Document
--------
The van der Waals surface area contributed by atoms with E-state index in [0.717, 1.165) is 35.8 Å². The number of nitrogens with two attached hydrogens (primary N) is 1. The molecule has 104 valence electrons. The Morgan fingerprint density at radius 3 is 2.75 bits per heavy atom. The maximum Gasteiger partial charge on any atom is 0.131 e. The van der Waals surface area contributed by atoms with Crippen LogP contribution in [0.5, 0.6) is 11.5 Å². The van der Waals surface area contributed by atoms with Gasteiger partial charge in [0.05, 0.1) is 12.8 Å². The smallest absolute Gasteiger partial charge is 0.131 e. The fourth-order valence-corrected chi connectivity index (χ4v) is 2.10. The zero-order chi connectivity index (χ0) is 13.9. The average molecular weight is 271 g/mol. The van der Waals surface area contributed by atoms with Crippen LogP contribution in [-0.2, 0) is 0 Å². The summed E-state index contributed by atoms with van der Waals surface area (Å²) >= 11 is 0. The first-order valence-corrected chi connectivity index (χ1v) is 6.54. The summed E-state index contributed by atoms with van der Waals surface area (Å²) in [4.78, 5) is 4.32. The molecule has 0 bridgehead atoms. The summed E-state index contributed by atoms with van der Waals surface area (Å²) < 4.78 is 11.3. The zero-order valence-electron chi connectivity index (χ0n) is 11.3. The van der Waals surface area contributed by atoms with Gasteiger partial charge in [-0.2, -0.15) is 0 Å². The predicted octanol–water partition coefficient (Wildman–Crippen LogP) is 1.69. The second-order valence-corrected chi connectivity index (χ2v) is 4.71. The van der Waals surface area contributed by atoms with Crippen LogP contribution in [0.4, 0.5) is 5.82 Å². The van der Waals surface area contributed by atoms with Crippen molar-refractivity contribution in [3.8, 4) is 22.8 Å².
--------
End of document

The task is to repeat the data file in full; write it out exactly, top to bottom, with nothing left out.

The van der Waals surface area contributed by atoms with E-state index in [0.717, 1.165) is 35.8 Å². The number of nitrogens with two attached hydrogens (primary N) is 1. The molecule has 104 valence electrons. The Morgan fingerprint density at radius 3 is 2.75 bits per heavy atom. The maximum Gasteiger partial charge on any atom is 0.131 e. The van der Waals surface area contributed by atoms with Crippen LogP contribution in [0.5, 0.6) is 11.5 Å². The van der Waals surface area contributed by atoms with Gasteiger partial charge in [0.05, 0.1) is 12.8 Å². The smallest absolute Gasteiger partial charge is 0.131 e. The fourth-order valence-corrected chi connectivity index (χ4v) is 2.10. The zero-order chi connectivity index (χ0) is 13.9. The average molecular weight is 271 g/mol. The van der Waals surface area contributed by atoms with Crippen LogP contribution in [-0.2, 0) is 0 Å². The summed E-state index contributed by atoms with van der Waals surface area (Å²) >= 11 is 0. The first-order valence-corrected chi connectivity index (χ1v) is 6.54. The summed E-state index contributed by atoms with van der Waals surface area (Å²) in [4.78, 5) is 4.32. The molecule has 0 bridgehead atoms. The summed E-state index contributed by atoms with van der Waals surface area (Å²) < 4.78 is 11.3. The zero-order valence-electron chi connectivity index (χ0n) is 11.3. The van der Waals surface area contributed by atoms with Gasteiger partial charge in [-0.2, -0.15) is 0 Å². The predicted octanol–water partition coefficient (Wildman–Crippen LogP) is 1.69. The second-order valence-corrected chi connectivity index (χ2v) is 4.71. The van der Waals surface area contributed by atoms with Crippen LogP contribution in [0.4, 0.5) is 5.82 Å². The van der Waals surface area contributed by atoms with Crippen molar-refractivity contribution in [3.8, 4) is 22.8 Å².